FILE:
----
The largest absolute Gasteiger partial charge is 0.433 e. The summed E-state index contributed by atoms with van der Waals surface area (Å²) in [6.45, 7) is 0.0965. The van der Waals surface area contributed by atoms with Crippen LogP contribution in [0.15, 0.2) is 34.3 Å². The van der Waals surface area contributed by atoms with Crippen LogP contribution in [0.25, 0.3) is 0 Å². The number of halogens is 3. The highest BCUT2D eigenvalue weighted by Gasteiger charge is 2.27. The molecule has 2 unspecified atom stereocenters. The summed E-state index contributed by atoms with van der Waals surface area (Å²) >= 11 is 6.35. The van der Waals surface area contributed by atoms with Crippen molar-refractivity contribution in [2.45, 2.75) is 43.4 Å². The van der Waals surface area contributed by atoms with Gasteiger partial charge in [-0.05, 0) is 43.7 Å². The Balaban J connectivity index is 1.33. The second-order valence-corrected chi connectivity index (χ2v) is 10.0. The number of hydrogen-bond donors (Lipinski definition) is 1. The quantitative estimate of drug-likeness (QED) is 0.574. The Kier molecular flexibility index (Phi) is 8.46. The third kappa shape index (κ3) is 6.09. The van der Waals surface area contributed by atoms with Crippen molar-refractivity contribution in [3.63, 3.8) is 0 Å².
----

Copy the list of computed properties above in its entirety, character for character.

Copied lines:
The largest absolute Gasteiger partial charge is 0.433 e. The summed E-state index contributed by atoms with van der Waals surface area (Å²) in [6.45, 7) is 0.0965. The van der Waals surface area contributed by atoms with Crippen LogP contribution in [0.15, 0.2) is 34.3 Å². The van der Waals surface area contributed by atoms with Crippen LogP contribution in [0.25, 0.3) is 0 Å². The number of halogens is 3. The highest BCUT2D eigenvalue weighted by Gasteiger charge is 2.27. The molecule has 2 unspecified atom stereocenters. The summed E-state index contributed by atoms with van der Waals surface area (Å²) >= 11 is 6.35. The van der Waals surface area contributed by atoms with Crippen molar-refractivity contribution in [2.45, 2.75) is 43.4 Å². The van der Waals surface area contributed by atoms with Gasteiger partial charge in [-0.05, 0) is 43.7 Å². The Balaban J connectivity index is 1.33. The second-order valence-corrected chi connectivity index (χ2v) is 10.0. The number of hydrogen-bond donors (Lipinski definition) is 1. The quantitative estimate of drug-likeness (QED) is 0.574. The Kier molecular flexibility index (Phi) is 8.46. The third kappa shape index (κ3) is 6.09. The van der Waals surface area contributed by atoms with Crippen molar-refractivity contribution in [3.63, 3.8) is 0 Å².